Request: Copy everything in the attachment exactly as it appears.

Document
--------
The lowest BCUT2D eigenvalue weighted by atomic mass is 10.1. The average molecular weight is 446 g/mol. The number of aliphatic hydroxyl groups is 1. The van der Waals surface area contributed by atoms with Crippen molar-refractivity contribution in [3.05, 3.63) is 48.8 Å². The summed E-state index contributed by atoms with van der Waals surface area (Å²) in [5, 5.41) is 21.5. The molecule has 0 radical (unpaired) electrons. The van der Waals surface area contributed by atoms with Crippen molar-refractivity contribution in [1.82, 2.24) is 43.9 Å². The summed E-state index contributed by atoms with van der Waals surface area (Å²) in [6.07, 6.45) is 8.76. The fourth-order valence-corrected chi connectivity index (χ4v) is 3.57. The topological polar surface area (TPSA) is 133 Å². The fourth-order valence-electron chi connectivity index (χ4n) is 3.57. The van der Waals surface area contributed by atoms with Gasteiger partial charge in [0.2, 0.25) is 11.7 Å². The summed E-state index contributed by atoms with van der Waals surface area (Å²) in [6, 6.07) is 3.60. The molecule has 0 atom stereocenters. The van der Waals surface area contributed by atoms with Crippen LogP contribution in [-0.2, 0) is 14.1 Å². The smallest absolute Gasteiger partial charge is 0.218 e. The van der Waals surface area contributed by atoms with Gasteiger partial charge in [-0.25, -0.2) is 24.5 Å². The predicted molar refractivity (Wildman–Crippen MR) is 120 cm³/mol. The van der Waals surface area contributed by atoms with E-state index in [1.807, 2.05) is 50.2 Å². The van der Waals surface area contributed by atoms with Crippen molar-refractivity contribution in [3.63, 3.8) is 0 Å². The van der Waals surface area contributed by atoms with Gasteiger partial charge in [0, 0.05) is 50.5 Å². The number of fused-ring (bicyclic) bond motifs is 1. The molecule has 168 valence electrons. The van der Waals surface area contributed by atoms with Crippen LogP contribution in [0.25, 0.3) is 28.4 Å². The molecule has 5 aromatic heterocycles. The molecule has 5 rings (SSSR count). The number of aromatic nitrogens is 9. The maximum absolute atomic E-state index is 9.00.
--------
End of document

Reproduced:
The lowest BCUT2D eigenvalue weighted by atomic mass is 10.1. The average molecular weight is 446 g/mol. The number of aliphatic hydroxyl groups is 1. The van der Waals surface area contributed by atoms with Crippen molar-refractivity contribution in [3.05, 3.63) is 48.8 Å². The summed E-state index contributed by atoms with van der Waals surface area (Å²) in [5, 5.41) is 21.5. The molecule has 0 radical (unpaired) electrons. The van der Waals surface area contributed by atoms with Crippen molar-refractivity contribution in [1.82, 2.24) is 43.9 Å². The summed E-state index contributed by atoms with van der Waals surface area (Å²) in [6.07, 6.45) is 8.76. The fourth-order valence-corrected chi connectivity index (χ4v) is 3.57. The topological polar surface area (TPSA) is 133 Å². The fourth-order valence-electron chi connectivity index (χ4n) is 3.57. The van der Waals surface area contributed by atoms with Gasteiger partial charge in [0.2, 0.25) is 11.7 Å². The summed E-state index contributed by atoms with van der Waals surface area (Å²) in [6, 6.07) is 3.60. The molecule has 0 atom stereocenters. The van der Waals surface area contributed by atoms with Crippen LogP contribution in [-0.2, 0) is 14.1 Å². The smallest absolute Gasteiger partial charge is 0.218 e. The van der Waals surface area contributed by atoms with Gasteiger partial charge in [-0.25, -0.2) is 24.5 Å². The predicted molar refractivity (Wildman–Crippen MR) is 120 cm³/mol. The van der Waals surface area contributed by atoms with E-state index in [1.807, 2.05) is 50.2 Å². The van der Waals surface area contributed by atoms with Crippen molar-refractivity contribution in [3.63, 3.8) is 0 Å². The van der Waals surface area contributed by atoms with Gasteiger partial charge in [0, 0.05) is 50.5 Å². The number of fused-ring (bicyclic) bond motifs is 1. The molecule has 168 valence electrons. The van der Waals surface area contributed by atoms with Crippen LogP contribution in [0.25, 0.3) is 28.4 Å². The molecule has 5 aromatic heterocycles. The molecule has 5 rings (SSSR count). The number of aromatic nitrogens is 9. The maximum absolute atomic E-state index is 9.00.